US And Its European Allies Are Discussing A Ban On Russian Oil Imports

According to US Secretary of State Antony Blinken, the US and its European allies are considering blocking importing of Russian oil, and the White House is working with critical Congressional committees on imposing a ban of their own. 

European countries are significantly dependent on Russia for their supply of crude oil and natural gas. However, over the past 24 hours, a person involved with the talks told Reuters that Europe has grown more receptive to the concept of blocking Russian products.

Meanwhile, Speaker of the House of Representatives Nancy Pelosi said in a Sunday letter that the house is “exploring” legislation to prohibit Russian oil imports and that Congress plans to pass $10 billion in aid for Ukraine this week in reaction to Moscow’s military assault of its neighbor.

According to the source, the White House is also discussing a potential ban with the Senate Finance Committee and the House Ways and Means Committee.

Nonetheless, Blinken emphasized the significance of maintaining a stable oil supply across the world.

“We are now in very active discussions with our European partners about banning the import of Russian oil to our countries, while of course, at the same time, maintaining a steady global supply of oil,” Blinken said in an interview on NBC’s “Meet the Press” show.

On Saturday, Blinken said he addressed oil imports with President Joe Biden and his cabinet while on a tour across Europe to coordinate with allies the reaction to Russia’s invasion of Ukraine.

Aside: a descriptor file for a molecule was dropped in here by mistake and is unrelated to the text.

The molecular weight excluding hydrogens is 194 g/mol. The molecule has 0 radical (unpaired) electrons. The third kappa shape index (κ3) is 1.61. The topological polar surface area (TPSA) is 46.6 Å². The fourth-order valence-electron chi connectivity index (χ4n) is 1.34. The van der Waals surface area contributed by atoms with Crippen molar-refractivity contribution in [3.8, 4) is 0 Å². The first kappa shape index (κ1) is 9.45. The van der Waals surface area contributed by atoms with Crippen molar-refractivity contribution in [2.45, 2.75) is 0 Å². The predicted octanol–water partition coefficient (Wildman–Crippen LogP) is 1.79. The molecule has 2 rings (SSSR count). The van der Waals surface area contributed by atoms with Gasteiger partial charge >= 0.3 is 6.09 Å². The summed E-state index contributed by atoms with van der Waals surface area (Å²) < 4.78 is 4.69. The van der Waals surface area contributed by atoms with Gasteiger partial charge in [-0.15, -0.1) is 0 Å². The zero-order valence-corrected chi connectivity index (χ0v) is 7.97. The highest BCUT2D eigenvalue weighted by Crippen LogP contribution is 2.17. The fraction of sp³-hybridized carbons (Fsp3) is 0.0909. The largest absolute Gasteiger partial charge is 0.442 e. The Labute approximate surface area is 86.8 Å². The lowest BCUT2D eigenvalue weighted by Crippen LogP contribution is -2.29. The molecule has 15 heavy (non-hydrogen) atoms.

According to Kyodo News, Japan, which counts Russia as its fifth-largest crude oil supplier, is in talks with the US and European countries about possibly blocking Russian oil imports.

At a routine press conference on Monday, Japan’s senior government spokesperson, Hirokazu Matsuno, was asked about a possible restriction on Russian oil imports, but he declined to comment.

Oil prices have risen dramatically in the last week as a result of sanctions imposed by the US and its allies on Russia as a result of the invasion.

On Thursday, a bipartisan group of senators filed legislation prohibiting the import of Russian oil into the United States. The bill is being rushed through Congress, and it may end up becoming the vehicle for the penalties.

Following Russia’s invasion of Ukraine, the US imposed sanctions on technology exports to Russian refineries and the Nord Stream 2 gas project, which was never completed.

As the Biden administration considers the effects on global oil markets and U.S. energy prices, it has so far refrained from attacking Russia’s oil and gas exports.

“I’m not going to rule out taking action one way or another, irrespective of what they do, but everything we’ve done, the approach starts with coordinating with allies and partners,” Blinken said when asked if the United States has ruled out banning Russian oil imports unilaterally.

He stated that the US was considering a number of other steps to put pressure on Russia, but he did not elaborate on what the new actions might include.

Due to large automobiles, extensive driving distances, and limited public transit in many locations, Americans are by far the world’s largest consumers of fuel. Historically, rising gas costs have been political poison for US administrations.

According to AAA, the national average cost of a gallon of gasoline in the United States touched $4.009 on Sunday, the highest level since July 2008. Consumers are spending 40 cents more on average than they were a week ago, and 57 cents more than they were a month ago.

According to the Energy Information Administration, the United States purchased more than 20.4 million barrels of crude and refined products per month on average from Russia in 2021, accounting for nearly 8% of total liquid fuel imports (EIA).

(Adapted from

Categories: Economy & Finance, Geopolitics, Regulations & Legal, Strategy, Sustainability

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